That made me paused. My Dad is a very practical person. If he really needed a binder, he wouldn’t hesitate to recycle whatever was inside for toilet paper. (He did install a new toilet in his trailer yesterday.) The irony was not lost on me as a writer. My work may very well be appreciated in other ways in my immediate family. The dedication page is made out to my mother. Her death from breast cancer in March 2004 helped me find myself as a writer. (No doubt some hidebound critic will criticize my collection as “therapy stories” or worse.) That alone should prevent my Dad from recycling the pages—or keeping only that one page before disposing the rest.
You know a Silicon Valley technology company has gone mainstream is when “Weird Al” Yankovic makes a signature song around the company’s signature product. The parody music video, “Craigslist,” based on the classified ads website, Craigslist, has music from The Doors and a very 1960’s psychedelic background. Previous songs included “White & Nerdy” (Segway), “It’s All About The Pentiums” (Intel), and “eBay” (eBay).
According to the Los Angeles Times, a new word got added to the English language: “funemployment.”
Never heard of funemployment? Here’s Urban Dictionary’s definition: “The condition of a person who takes advantage of being out of a job to have the time of their life. “I spent all day Tuesday at the pool; funemployment rocks!”
I’ve known roommates who took a funemployment while living off their six-month unemployment benefits, enjoying the casual life and not worrying about finding another job until they have to pay bills out of savings. The results weren’t pretty. And that was before the Great Recession.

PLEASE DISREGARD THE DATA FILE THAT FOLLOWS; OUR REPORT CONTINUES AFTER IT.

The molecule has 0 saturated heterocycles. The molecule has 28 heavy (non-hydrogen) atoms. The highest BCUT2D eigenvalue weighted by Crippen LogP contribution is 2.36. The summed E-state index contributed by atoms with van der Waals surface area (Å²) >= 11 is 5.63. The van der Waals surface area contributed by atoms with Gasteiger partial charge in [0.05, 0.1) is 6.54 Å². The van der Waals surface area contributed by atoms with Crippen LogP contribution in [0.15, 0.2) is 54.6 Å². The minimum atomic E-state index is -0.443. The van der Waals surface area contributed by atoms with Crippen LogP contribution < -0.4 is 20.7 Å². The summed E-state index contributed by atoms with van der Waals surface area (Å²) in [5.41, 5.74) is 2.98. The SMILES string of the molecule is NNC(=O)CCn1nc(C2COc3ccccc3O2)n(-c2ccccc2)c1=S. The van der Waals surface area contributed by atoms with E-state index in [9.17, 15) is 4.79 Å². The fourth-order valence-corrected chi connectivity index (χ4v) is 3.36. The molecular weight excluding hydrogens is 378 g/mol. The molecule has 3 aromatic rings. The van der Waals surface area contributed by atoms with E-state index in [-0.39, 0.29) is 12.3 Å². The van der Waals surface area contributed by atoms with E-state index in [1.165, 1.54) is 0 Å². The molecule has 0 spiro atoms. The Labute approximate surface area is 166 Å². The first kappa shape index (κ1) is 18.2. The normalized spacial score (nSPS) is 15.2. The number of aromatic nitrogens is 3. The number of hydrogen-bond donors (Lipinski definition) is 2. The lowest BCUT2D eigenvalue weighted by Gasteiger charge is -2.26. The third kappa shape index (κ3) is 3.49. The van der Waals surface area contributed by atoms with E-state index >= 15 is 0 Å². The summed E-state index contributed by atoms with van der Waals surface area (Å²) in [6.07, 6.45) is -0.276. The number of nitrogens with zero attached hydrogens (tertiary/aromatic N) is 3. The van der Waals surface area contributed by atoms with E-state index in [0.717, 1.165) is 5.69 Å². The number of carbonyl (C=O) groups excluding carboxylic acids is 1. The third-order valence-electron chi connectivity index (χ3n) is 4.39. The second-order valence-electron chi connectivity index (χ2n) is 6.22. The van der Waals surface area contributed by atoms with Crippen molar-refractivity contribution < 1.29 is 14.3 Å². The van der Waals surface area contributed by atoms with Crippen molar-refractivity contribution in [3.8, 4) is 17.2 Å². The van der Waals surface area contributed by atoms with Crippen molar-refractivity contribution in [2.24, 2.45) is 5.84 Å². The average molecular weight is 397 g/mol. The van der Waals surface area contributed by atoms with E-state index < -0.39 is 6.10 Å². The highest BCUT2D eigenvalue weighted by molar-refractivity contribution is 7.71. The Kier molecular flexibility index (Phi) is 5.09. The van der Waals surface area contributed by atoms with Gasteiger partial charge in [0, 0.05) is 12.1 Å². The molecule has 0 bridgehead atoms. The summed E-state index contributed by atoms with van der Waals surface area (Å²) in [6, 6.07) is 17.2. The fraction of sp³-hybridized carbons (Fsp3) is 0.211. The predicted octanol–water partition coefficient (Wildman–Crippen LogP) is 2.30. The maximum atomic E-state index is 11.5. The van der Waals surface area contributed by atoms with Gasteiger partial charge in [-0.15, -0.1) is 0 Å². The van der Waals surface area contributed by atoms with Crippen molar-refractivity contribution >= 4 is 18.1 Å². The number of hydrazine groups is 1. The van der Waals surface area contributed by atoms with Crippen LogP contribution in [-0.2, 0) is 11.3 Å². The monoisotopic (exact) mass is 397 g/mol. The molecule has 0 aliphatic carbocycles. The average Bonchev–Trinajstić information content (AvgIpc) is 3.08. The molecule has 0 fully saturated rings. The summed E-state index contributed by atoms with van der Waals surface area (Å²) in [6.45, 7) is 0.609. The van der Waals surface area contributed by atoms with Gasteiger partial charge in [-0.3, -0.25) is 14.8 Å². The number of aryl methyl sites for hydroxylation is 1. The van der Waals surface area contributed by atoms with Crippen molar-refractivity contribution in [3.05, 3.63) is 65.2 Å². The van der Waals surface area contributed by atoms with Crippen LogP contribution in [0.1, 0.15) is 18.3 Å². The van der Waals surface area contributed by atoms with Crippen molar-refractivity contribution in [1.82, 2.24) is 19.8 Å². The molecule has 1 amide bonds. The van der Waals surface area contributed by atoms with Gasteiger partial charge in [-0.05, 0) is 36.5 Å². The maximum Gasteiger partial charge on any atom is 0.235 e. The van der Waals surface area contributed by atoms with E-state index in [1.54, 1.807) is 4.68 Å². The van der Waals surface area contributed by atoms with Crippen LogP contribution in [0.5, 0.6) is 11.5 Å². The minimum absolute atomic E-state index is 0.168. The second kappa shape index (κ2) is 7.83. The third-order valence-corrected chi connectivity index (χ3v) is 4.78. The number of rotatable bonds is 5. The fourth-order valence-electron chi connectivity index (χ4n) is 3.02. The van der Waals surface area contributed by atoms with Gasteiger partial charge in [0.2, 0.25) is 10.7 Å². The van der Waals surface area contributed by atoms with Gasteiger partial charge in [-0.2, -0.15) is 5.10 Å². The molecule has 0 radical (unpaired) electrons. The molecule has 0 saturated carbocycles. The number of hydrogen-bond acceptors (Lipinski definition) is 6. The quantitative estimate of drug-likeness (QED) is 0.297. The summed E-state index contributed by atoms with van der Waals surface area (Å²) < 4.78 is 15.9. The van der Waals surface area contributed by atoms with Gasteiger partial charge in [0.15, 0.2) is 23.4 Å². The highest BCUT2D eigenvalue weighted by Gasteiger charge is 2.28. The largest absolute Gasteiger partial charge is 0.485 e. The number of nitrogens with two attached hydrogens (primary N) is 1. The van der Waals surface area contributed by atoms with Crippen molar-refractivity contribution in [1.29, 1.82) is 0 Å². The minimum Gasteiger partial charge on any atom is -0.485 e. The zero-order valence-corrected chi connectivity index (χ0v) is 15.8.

One roommate tried to find his purpose in life. I told him that would be fine if he upgraded his job skills in preparation to re-enter the job market. He didn’t do that because it wasn’t fun. Six months later, he was unemployable. The computer science degree from 20 years ago carried little weight with obsolete job skills. His purpose became a full-blown mid-life crisis while working as a drug store clerk and living with his parents.
A second roommate was let go from being an assistant stock broker. He cashed out his modest retirement account to become a day trader for six months, easily doubling his money during that time. When he visited his relatives in Florida for six weeks, he left his cash fully invested in high-flying tech stocks and took a vacation from day trading. He came back well rested, tanned and dead broke. The dot com bust sent so many funemployed day traders scurrying back to a real job.
A third roommate was always finding ways to get rich quick without much success. After getting let go from marketing company, he used his funemployment to try many different kinds of multilevel marketing programs. Nothing worked. He eventually moved to the Philippines since the cost of living was lower there, making it easier for him to get rich quicker. His Filipino wife would love for him to return to the United States to get a job here and wire the money back to her.
My approach to unemployment is similar to what this Harvard Business Review blog post advocates: spend a few hours looking for a job and enjoy the rest of the day. My previous job searches always ended after three interviews in six weeks. I spent a lot of time playing “Age of Mythology” on the PC during those six weeks, probably one of the best real-time strategy games that never get old.
Since I was laid off on Friday the 13th this past February, I talked to three recruiters during the first six weeks without getting a new job. (I showed up for one interview to find out that the position was already filled that morning.) The job market went dead after that. Taking a funemployment vacation wasn’t an option for me. As my past roommates have proven, it would be a very stupid thing to do.